My Fascination with Finnish Education
Like most educators around the world who sometimes go into the “what if” dream world of education; many times the Finnish education system would fill that cloud of utopia. Most have been simply amazed with the international results of Finland on various international rating scales over the decades. I applaud those scores yes, but I love the story behind the scores. My fascination with Finnish education lies within the core of my education philosophy but has played out in their education reform implementation over the past forty years which simply excites me and gives me hope.
My philosophy of education in short (very short in this blog) acknowledges the dignity and uniqueness of an individual. My attitude towards children, adolescents and adults as lifelong learners, is one of true enthusiasm. I believe that education is a critical tool for nation building and one of the determining factors in the success of a country’s productivity and competitiveness in today’s global economy through creativity and innovation. Through Branches Of Learning Inc. and BIG On Learning, I hope to create learning environments that develop and build capacity in children, young adults, teaching professionals, and education leaders to be effective communicators, competent problem-solvers, self-directed learners, responsible citizens and quality producers as they prepare to meet the dynamic needs of an exponentially changing landscape of education and the world.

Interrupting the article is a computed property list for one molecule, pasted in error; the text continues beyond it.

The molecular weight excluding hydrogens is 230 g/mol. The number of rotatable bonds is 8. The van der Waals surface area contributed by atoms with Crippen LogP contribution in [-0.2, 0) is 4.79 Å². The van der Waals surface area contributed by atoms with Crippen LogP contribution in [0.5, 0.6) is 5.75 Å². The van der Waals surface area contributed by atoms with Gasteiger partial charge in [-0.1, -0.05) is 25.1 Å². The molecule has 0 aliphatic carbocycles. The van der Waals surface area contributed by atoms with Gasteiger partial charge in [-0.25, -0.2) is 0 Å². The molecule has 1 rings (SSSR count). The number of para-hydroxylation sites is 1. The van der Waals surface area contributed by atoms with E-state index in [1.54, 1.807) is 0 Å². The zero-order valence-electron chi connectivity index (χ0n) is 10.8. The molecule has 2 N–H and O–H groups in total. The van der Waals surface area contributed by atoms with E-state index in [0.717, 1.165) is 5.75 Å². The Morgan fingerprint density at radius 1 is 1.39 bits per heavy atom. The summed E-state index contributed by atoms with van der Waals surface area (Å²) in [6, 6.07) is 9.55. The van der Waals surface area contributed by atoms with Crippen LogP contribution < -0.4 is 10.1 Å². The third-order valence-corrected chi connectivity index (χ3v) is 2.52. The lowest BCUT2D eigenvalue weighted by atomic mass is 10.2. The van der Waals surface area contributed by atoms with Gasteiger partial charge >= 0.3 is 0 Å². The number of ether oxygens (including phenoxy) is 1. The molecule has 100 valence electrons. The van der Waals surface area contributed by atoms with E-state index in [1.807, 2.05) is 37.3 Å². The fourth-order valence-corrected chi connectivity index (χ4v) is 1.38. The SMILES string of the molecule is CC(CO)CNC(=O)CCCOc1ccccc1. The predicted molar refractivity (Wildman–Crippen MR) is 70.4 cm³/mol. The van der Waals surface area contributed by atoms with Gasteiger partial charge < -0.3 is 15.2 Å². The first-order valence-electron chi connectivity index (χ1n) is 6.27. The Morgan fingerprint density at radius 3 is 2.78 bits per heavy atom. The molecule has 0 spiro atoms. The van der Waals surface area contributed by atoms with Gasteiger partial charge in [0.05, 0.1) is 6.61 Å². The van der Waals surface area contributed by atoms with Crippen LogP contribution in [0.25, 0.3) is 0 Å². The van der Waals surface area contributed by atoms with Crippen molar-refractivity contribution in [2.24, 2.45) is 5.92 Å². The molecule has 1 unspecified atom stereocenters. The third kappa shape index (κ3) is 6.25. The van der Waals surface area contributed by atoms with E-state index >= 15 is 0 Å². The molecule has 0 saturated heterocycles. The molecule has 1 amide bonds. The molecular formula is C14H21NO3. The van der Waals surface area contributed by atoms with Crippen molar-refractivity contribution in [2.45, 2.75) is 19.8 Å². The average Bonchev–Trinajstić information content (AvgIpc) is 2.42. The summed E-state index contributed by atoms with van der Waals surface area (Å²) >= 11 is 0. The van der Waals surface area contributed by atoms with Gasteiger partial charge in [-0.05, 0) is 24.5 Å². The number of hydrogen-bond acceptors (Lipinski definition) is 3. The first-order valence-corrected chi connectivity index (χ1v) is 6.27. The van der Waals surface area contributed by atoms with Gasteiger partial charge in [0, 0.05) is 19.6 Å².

Finland has developed and owned its own vision of educational and social change connected to inclusiveness and creativity rather than renting a standardized vision that has been developed elsewhere. Creating genuine cultures of trust, high levels of respect, professionalism of teachers and education leaders. Thus, enhancing the autonomy needed to innovate within the classroom and schools all while respecting and taking shared responsibility for the education of ALL of their citizens. Education became the main vehicle of social and economic change in the postwar era. Finland knew they needed a better educated population and this was their new vision for the entire nation. When we know better, we should simply do better.
As my Finnish education experience unfolds, I revel at the impact these core beliefs and principles had for a nation and try to unpack to make meaningful a Finnish fusion within my home country as education reform-transformation remains a hot topic. My framing is shaping up with these thoughts:
Now of course it’s only the beginning, but we all have to start somewhere, and honestly I have more questions than before. What is our vision for and value of education? What are your thoughts?